DEA Data Collection Program Served as Model for NSA Program
“The wicked flee when no man pursues,” according to the book of Proverbs. USA Today recently reported that the United States Drug Enforcement Agency maintained a domestic wiretapping program operating outside the auspices of judicial review, and then tried quietly to shut the program down after Edward Snowden revealed a similar program administered by the National Security Agency (NSA).
The DEA started its program long before Congress passed the Patriot Act. It started well before the popularization of cell phones. In fact, the DEA launched the program under President George H.W. Bush in 1992. In 1992, the United States was engaged in a “war” against violent crime, drugs, and drug trafficking. The government needed a “‘sophisticated intelligence-gathering and Defense Department technology’ to disrupt drug trafficking.”
Unlike the NSA’s program, which focuses on national security issues, the DEA’s program was focused mostly on preventing domestic crime, specifically drug trafficking. Because the program focused on domestic crime prevention, its opponents argue that it should have been subject to stringent Constitutional oversight. The tactics employed by the federal government, though, were designed to circumvent any stringent Constitutional oversight.
The federal government subpoenaed from telecommunications companies all telephone records made from the United States to countries where suspected drug cartels operated. By subpoenaing telephone records instead of applying for warrants, the DEA circumvented courts and ignored the Fourth Amendment.
Subpoenas differ from warrants in that they do not require a judge’s review and signature. The government completes and sends a subpoena to a company demanding certain information, such as telephonic metadata (phone numbers calling a designated number, the length of the call, the number of times called, and so on). Unless phone companies challenge subpoenas in court, it must comply with the government’s demand.
Because of these differences, subpoenas allowed the government to strong-arm phone companies into complying with the requests. The government correctly gambled that the companies did not want the publicity or to invest the resources necessary to fight the subpoenas.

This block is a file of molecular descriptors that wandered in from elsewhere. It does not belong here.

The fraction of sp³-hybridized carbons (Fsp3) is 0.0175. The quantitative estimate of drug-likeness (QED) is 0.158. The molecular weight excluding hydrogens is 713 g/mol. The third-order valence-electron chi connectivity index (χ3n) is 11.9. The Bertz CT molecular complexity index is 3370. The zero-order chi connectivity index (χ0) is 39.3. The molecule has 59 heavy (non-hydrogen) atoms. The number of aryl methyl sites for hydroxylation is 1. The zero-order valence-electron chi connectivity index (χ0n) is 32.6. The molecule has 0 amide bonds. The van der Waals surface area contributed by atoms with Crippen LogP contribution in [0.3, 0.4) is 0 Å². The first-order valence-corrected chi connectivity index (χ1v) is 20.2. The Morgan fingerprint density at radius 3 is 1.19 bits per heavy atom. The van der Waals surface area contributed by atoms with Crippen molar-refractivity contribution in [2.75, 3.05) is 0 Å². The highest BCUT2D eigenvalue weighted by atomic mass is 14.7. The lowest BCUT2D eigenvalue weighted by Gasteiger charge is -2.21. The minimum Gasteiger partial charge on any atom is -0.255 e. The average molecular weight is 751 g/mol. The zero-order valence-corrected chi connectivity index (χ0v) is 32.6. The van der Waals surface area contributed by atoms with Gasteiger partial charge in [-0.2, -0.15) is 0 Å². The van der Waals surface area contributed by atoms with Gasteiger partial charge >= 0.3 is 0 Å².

The DEA sought to capture data from calls originating in the United States placed to countries with drug operations. Phone records obtained through the subpoenas only captured a call’s metadata—phone numbers, duration of calls, and frequency of calls. The DEA did not record conversations, or other substantive information.
Information gleaned from the metadata, though, can (and likely did) form the basis for search warrants—whether those warrants were sought from state courts, federal district courts, or even the Foreign Intelligence Surveillance Court. Once the DEA obtained warrants based on its data collection program, it could start sharing information with other law enforcement agencies.
On the state and local level, the DEA’s information may have formed the basis of investigations, traffic stops, arrests and ultimately prosecutions. Rather than reveal the underlying source of the information, the DEA instructed local and state law enforcement agencies to create other scenarios explaining the arrest to defense attorneys and the court.
The DEA decided to close the program down shortly after Edward Snowden revealed a similar, and more expansive program, administered by the National Security Agency. Overall, the DEA’s program lasted over 20 years and spanned four Presidential administrations.
What began as a small program ended up collecting data on billions of phone calls. It serves as an example of government actions to consider as U.S. citizens increasingly value their privacy, particularly privacy from the prying eyes of government.